From a cramped garage in Long Beach, astronomical artist Don Dixon has conjured the cosmos -- geysers of liquid methane on Titan, Martian moonrises, a supernova in deep space.
He's taken people to places they could barely imagine through his illustrations, which have appeared over two decades in Scientific American, Omni and other magazines.
Then came the Hubble Space Telescope, the Mars rovers and other high-powered robotic explorers that have poured out ever more amazing images.
Even space artists, who have spent their careers imagining the universe, reel at the photos of boulders on Saturn's moon Titan or star clusters 270 million light-years from Earth.
Reality, Dixon said with a sigh, has gotten too awesome. "NASA has overtaken us."
Just as the development of photographic cameras in the 19th century set fine artists on the road to abstraction, new astronomical technologies are shaking the world of space art, spurring space artists to seek out new subjects and experiment with new styles.
For decades, the field was dominated by the "rock and ball" school, named after the traditional space-art approach of meticulously drawing every detail science can glean about a place -- the shape of craters, the angle of light, the hue of the sky, the position of stars.
Now a new school is rising, synthesizing the awesomeness of space with modern art genres. Some have dubbed the school "cosmic expressionism" or simply the "swirly" school, after the swirling sky in Vincent van Gogh's "Starry Night."
Combined with the usual blackness of space and alien landscapes are images of soaring eagles, free-floating fetuses, surreal Dali-esque scenery, drip art and other embellishments on the awesome majesty of the universe.
It's a freewheeling mix of genres just barely held together by the fact that they're all set somewhere on the final frontier.
While the rock-and-ballers are still secure in their position as the preeminent interpreters of the cosmos, they are beginning to worry that their trade can't go on as it always has.
Dixon remembers the moment he saw the famed Hubble photograph of the Eagle Nebula's pillars of gas and dust.
It blew his mind.
"Images created from the Hubble data are what some of us jokingly call bad space art," Dixon said. "They are so fantastically weird, like the Eagle Nebula. Before Hubble took that picture, no astronomical artist worth his salt would have painted anything like that."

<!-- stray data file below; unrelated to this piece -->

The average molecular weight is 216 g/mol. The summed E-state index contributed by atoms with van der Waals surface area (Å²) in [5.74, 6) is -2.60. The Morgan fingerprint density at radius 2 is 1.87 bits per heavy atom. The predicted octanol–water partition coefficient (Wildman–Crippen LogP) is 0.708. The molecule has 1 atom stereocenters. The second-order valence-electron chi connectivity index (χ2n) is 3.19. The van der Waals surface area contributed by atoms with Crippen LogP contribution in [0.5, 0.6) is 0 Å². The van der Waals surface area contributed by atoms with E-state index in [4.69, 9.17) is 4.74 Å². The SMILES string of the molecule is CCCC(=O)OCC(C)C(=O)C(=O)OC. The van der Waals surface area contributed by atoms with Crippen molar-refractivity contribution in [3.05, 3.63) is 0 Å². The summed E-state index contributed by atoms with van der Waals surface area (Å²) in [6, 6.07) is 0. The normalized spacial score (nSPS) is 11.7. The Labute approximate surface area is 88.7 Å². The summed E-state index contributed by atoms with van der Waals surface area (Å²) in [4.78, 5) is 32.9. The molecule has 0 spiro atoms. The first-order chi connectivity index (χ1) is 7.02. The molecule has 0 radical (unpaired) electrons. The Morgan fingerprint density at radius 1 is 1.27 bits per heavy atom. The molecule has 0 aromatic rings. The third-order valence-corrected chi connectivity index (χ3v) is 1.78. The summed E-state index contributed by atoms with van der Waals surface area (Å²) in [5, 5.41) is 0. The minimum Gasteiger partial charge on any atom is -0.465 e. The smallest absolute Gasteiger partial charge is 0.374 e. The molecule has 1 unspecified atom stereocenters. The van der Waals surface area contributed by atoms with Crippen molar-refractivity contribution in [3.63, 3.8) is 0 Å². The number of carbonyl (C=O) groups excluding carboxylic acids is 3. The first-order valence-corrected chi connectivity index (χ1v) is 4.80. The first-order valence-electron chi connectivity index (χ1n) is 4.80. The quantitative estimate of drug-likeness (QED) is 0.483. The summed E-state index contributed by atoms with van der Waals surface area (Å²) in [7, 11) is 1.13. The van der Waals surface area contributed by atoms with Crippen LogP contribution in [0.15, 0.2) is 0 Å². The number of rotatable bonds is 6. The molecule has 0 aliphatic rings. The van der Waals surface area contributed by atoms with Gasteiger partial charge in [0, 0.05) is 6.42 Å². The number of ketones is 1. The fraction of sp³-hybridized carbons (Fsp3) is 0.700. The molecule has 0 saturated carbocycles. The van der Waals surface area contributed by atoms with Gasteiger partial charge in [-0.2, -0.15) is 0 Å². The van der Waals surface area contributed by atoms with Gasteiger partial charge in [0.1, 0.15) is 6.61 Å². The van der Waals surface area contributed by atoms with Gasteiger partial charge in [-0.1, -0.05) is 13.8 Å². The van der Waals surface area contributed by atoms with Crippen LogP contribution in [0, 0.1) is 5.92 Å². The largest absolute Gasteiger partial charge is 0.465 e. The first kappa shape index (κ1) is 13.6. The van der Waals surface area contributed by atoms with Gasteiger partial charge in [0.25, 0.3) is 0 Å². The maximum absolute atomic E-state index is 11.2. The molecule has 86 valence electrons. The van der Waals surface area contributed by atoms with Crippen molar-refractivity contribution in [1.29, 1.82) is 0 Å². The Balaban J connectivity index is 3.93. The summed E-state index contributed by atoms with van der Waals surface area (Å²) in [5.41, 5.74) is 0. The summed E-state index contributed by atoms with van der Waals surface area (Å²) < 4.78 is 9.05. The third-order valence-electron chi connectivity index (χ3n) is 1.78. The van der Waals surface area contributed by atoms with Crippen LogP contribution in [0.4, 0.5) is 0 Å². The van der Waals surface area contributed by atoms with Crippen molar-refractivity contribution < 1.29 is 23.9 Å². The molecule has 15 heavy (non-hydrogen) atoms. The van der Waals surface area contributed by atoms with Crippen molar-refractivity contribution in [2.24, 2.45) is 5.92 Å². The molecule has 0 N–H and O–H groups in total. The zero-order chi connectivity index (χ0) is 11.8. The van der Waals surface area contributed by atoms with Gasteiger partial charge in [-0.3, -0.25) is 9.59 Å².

Dixon, an affable, slightly geeky man with intense blue eyes and a quick step, can be found most days at Griffith Observatory, where he works as art director, overseeing new planetarium shows and the facility's artwork.
But on Fridays -- his day off -- he's usually in his garage working on some extraterrestrial art project.
Dixon, who grew up in Rialto, drew his first picture at age 4 after catching a glimpse of a meteor from the window of his grandfather's Studebaker. From then on, he was constantly sketching rockets and crater-filled landscapes.
It was a no-brainer that he majored in physics at UC Berkeley with the intention of becoming an astronomer, but his artistic career eventually overtook his studies.
He started selling color slides of paintings of Saturn's rings and Martian landscapes to schools and planetariums. Magazines started buying his art, and he landed his first cover in 1974 with an image of Jupiter hanging over the desert-like landscape of its moon Io.
Astronomers have made technical drawings of the planets ever since there were telescopes, but it was an artist named Chesley Bonestell who took the craft and lifted it into mainstream art.
Bonestell, born in San Francisco in 1888, started as an architect who helped design the Chrysler Building and the Golden Gate Bridge. At 50, he began another career, painting backgrounds for movies, including "Citizen Kane" and "The Hunchback of Notre Dame."
"He always had an interest in astronomy, and he figured if he combined his interest in light and shadow, photorealist techniques, he could do something nobody did before," said Ron Miller, 58, a Virginia space artist and historian.
Bonestell, who settled in the Los Angeles area, began to sell his space paintings to magazines. "His pictures of the solar system were indistinguishable from travel snapshots in Life magazine in the mid-'40s," Miller said.
Bonestell aimed for scientific accuracy and sought out scientists such as rocket expert Wernher von Braun. Bonestell illustrated a series of articles by Von Braun about manned space flight in Collier's magazine in the 1950s, which have been credited with helping kick-start the Golden Age of manned spaceflight, Miller said.
Others artists quickly followed. Today, the International Assn. of Astronomical Artists has more than 120 members in 20 countries. Some still paint with traditional media, but most create their works on a computer.
Miller likens space artists to the 19th century painters who depicted the sublime vistas of the American wilderness.